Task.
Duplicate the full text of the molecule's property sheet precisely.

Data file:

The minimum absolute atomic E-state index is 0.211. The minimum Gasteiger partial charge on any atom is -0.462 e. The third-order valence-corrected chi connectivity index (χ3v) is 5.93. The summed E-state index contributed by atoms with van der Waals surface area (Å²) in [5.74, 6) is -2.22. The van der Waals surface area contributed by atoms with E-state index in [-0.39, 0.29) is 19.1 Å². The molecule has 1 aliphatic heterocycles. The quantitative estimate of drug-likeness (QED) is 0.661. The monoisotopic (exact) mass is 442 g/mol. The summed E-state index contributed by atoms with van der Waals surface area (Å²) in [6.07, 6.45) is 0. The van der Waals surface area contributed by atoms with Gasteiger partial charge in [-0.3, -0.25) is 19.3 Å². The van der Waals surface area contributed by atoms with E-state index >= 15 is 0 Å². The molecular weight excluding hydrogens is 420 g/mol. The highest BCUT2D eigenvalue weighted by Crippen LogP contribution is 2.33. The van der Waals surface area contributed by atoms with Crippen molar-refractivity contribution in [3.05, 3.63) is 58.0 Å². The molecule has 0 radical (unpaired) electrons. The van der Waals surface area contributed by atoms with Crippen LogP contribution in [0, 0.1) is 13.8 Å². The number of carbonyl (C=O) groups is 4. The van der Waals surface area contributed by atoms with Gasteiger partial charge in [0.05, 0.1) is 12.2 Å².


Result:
The minimum absolute atomic E-state index is 0.211. The minimum Gasteiger partial charge on any atom is -0.462 e. The third-order valence-corrected chi connectivity index (χ3v) is 5.93. The summed E-state index contributed by atoms with van der Waals surface area (Å²) in [5.74, 6) is -2.22. The van der Waals surface area contributed by atoms with E-state index in [-0.39, 0.29) is 19.1 Å². The molecule has 1 aliphatic heterocycles. The quantitative estimate of drug-likeness (QED) is 0.661. The monoisotopic (exact) mass is 442 g/mol. The summed E-state index contributed by atoms with van der Waals surface area (Å²) in [6.07, 6.45) is 0. The van der Waals surface area contributed by atoms with Gasteiger partial charge in [-0.3, -0.25) is 19.3 Å². The van der Waals surface area contributed by atoms with E-state index >= 15 is 0 Å². The molecular weight excluding hydrogens is 420 g/mol. The highest BCUT2D eigenvalue weighted by Crippen LogP contribution is 2.33. The van der Waals surface area contributed by atoms with Crippen molar-refractivity contribution in [3.05, 3.63) is 58.0 Å². The molecule has 0 radical (unpaired) electrons. The van der Waals surface area contributed by atoms with Crippen LogP contribution in [0, 0.1) is 13.8 Å². The number of carbonyl (C=O) groups is 4. The van der Waals surface area contributed by atoms with Gasteiger partial charge in [0.05, 0.1) is 12.2 Å².